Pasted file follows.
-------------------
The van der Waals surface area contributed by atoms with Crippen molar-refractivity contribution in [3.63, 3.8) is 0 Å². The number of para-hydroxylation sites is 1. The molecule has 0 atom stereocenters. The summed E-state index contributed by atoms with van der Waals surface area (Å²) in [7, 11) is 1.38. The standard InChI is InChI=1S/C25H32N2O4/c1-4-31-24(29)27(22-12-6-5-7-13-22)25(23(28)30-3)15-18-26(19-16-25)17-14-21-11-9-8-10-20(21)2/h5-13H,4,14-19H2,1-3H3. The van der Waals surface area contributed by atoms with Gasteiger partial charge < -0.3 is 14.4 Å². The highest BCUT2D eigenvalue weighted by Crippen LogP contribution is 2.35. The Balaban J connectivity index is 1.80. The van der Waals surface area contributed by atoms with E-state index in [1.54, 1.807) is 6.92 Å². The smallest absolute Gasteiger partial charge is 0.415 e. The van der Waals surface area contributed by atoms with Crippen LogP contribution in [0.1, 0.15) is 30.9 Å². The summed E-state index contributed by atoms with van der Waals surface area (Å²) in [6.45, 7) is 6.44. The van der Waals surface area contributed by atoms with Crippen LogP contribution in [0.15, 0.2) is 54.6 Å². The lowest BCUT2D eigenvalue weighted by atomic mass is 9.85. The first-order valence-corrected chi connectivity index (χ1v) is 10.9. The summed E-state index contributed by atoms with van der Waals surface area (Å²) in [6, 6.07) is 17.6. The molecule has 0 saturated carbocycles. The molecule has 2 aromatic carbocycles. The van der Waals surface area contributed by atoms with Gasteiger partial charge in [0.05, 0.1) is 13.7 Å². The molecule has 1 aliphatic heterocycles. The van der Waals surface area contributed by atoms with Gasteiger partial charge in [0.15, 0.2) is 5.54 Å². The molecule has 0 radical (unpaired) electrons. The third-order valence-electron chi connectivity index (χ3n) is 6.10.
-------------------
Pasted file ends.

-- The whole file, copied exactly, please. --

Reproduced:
The van der Waals surface area contributed by atoms with Crippen molar-refractivity contribution in [3.63, 3.8) is 0 Å². The number of para-hydroxylation sites is 1. The molecule has 0 atom stereocenters. The summed E-state index contributed by atoms with van der Waals surface area (Å²) in [7, 11) is 1.38. The standard InChI is InChI=1S/C25H32N2O4/c1-4-31-24(29)27(22-12-6-5-7-13-22)25(23(28)30-3)15-18-26(19-16-25)17-14-21-11-9-8-10-20(21)2/h5-13H,4,14-19H2,1-3H3. The van der Waals surface area contributed by atoms with Gasteiger partial charge < -0.3 is 14.4 Å². The highest BCUT2D eigenvalue weighted by Crippen LogP contribution is 2.35. The Balaban J connectivity index is 1.80. The van der Waals surface area contributed by atoms with E-state index in [1.54, 1.807) is 6.92 Å². The smallest absolute Gasteiger partial charge is 0.415 e. The van der Waals surface area contributed by atoms with Crippen LogP contribution in [0.1, 0.15) is 30.9 Å². The summed E-state index contributed by atoms with van der Waals surface area (Å²) in [6.45, 7) is 6.44. The van der Waals surface area contributed by atoms with Crippen LogP contribution in [0.15, 0.2) is 54.6 Å². The lowest BCUT2D eigenvalue weighted by atomic mass is 9.85. The first-order valence-corrected chi connectivity index (χ1v) is 10.9. The summed E-state index contributed by atoms with van der Waals surface area (Å²) in [6, 6.07) is 17.6. The molecule has 0 saturated carbocycles. The molecule has 2 aromatic carbocycles. The van der Waals surface area contributed by atoms with Gasteiger partial charge in [0.05, 0.1) is 13.7 Å². The molecule has 1 aliphatic heterocycles. The van der Waals surface area contributed by atoms with Gasteiger partial charge in [0.15, 0.2) is 5.54 Å². The molecule has 0 radical (unpaired) electrons. The third-order valence-electron chi connectivity index (χ3n) is 6.10.